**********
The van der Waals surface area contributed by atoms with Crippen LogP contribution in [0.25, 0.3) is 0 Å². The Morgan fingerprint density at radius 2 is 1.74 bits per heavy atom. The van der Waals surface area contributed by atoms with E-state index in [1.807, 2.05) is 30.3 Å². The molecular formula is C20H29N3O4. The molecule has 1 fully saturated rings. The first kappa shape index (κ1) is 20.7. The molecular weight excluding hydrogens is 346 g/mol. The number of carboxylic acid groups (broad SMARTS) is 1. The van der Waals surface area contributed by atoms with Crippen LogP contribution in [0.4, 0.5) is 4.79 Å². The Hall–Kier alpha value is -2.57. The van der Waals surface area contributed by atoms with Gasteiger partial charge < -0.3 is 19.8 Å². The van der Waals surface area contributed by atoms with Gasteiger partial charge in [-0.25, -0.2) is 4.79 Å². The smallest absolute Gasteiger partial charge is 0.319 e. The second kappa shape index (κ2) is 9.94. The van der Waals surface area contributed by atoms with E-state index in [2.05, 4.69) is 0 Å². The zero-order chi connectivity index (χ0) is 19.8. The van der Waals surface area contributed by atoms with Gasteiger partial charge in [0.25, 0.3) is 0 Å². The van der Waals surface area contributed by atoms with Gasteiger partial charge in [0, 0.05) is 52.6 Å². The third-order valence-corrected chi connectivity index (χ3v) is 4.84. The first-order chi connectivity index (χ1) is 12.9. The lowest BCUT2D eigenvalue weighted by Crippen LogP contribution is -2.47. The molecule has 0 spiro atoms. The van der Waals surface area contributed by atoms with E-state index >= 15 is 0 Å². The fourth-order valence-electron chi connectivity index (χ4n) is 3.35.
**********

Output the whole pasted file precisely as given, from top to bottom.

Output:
The van der Waals surface area contributed by atoms with Crippen LogP contribution in [0.25, 0.3) is 0 Å². The Morgan fingerprint density at radius 2 is 1.74 bits per heavy atom. The van der Waals surface area contributed by atoms with E-state index in [1.807, 2.05) is 30.3 Å². The molecular formula is C20H29N3O4. The molecule has 1 fully saturated rings. The first kappa shape index (κ1) is 20.7. The molecular weight excluding hydrogens is 346 g/mol. The number of carboxylic acid groups (broad SMARTS) is 1. The van der Waals surface area contributed by atoms with Crippen LogP contribution in [0.4, 0.5) is 4.79 Å². The Hall–Kier alpha value is -2.57. The van der Waals surface area contributed by atoms with Gasteiger partial charge < -0.3 is 19.8 Å². The van der Waals surface area contributed by atoms with Gasteiger partial charge in [-0.25, -0.2) is 4.79 Å². The smallest absolute Gasteiger partial charge is 0.319 e. The second kappa shape index (κ2) is 9.94. The van der Waals surface area contributed by atoms with E-state index in [2.05, 4.69) is 0 Å². The zero-order chi connectivity index (χ0) is 19.8. The van der Waals surface area contributed by atoms with Gasteiger partial charge in [0.25, 0.3) is 0 Å². The van der Waals surface area contributed by atoms with Gasteiger partial charge in [0, 0.05) is 52.6 Å². The third-order valence-corrected chi connectivity index (χ3v) is 4.84. The first-order chi connectivity index (χ1) is 12.9. The lowest BCUT2D eigenvalue weighted by Crippen LogP contribution is -2.47. The molecule has 0 spiro atoms. The van der Waals surface area contributed by atoms with E-state index >= 15 is 0 Å². The fourth-order valence-electron chi connectivity index (χ4n) is 3.35.